Spindrift, with all due respect, your post is bollocks.
Whew! Good thing "respect" is still intact.
post #11 of 20
Getting back to the equip. request , don't let some body talk you into a soft intermediate or beginner ski . One ski that may work for you is Atomics R10 or maybe even the R11 , both of these are from the last couple years and there seems to be a few around (this will keep the price down) Also don't go any shorter than 170 cm and maybe even 180 cm will be what you need . The boot comments above are right from the bible of skiing and couldn't be stressed enough , look around some of the local shops , at your size I would imagine you have the feet to go with it and there may be a pair that they have been waiting for somebody to fit them.
post #12 of 20
Quote:
Originally Posted by wbroun
Spindrift, with all due respect, your post is bollocks. You're suggesting that some kind of sensible standard exists for a 300-pound skier and that's nonsense.
Well, I confess you raise a good point. I might be wrong, but I don't think we disagree here. I avoided making specific suggestions. Instead, I noted a few general things that come up with just about anyone in the "clydesdale" zone.

Anyone much over 200 pounds is out of the design center of almost any piece of gear. They *will* flex boots more readily than someone 50 or 100 pounds lighter. They will likely flex right "through" any "novice" or basic "intermediate" boot . As a novice, they will probably need a ski with much more torsional rigidity than a 150 pound advanced skier will need - otherwise tips and tails are likely to twist out under a variety of circumstances (icy traverses, carving in hardpack, etc). Likewise, at 300 pounds, you can make the average intermediate ski flex like a noodle. It is like sticking one average size skier on each of your skis! I also suspect someone well north of six feet and north of 250 pounds would not get much life out of a lower end binding since even for a Type I skier the initial DIN is likely to be around 6 or maybe a bit more.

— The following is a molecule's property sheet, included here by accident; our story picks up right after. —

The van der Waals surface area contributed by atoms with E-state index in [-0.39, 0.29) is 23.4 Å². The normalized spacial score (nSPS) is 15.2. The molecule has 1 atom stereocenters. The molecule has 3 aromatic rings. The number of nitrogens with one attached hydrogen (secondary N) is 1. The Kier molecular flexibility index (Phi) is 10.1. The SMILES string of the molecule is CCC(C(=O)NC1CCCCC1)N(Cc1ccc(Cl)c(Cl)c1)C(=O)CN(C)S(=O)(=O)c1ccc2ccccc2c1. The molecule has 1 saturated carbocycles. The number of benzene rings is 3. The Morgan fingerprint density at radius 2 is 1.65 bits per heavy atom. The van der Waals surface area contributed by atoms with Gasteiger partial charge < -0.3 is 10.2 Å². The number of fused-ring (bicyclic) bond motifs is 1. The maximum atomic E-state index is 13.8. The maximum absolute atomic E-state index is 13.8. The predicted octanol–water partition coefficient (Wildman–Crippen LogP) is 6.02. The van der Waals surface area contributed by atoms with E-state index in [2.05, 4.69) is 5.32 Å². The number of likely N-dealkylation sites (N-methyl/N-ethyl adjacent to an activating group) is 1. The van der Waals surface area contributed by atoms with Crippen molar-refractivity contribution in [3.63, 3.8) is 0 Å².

There are likely many combinations of equipment that will probably work fine, but these are real issues for all heavier skiers. Part of why I suggested sticking with a good specialty shop is that they can work through these issues with a novice.

If I am off-base on any of this, I am more than happy to be corrected.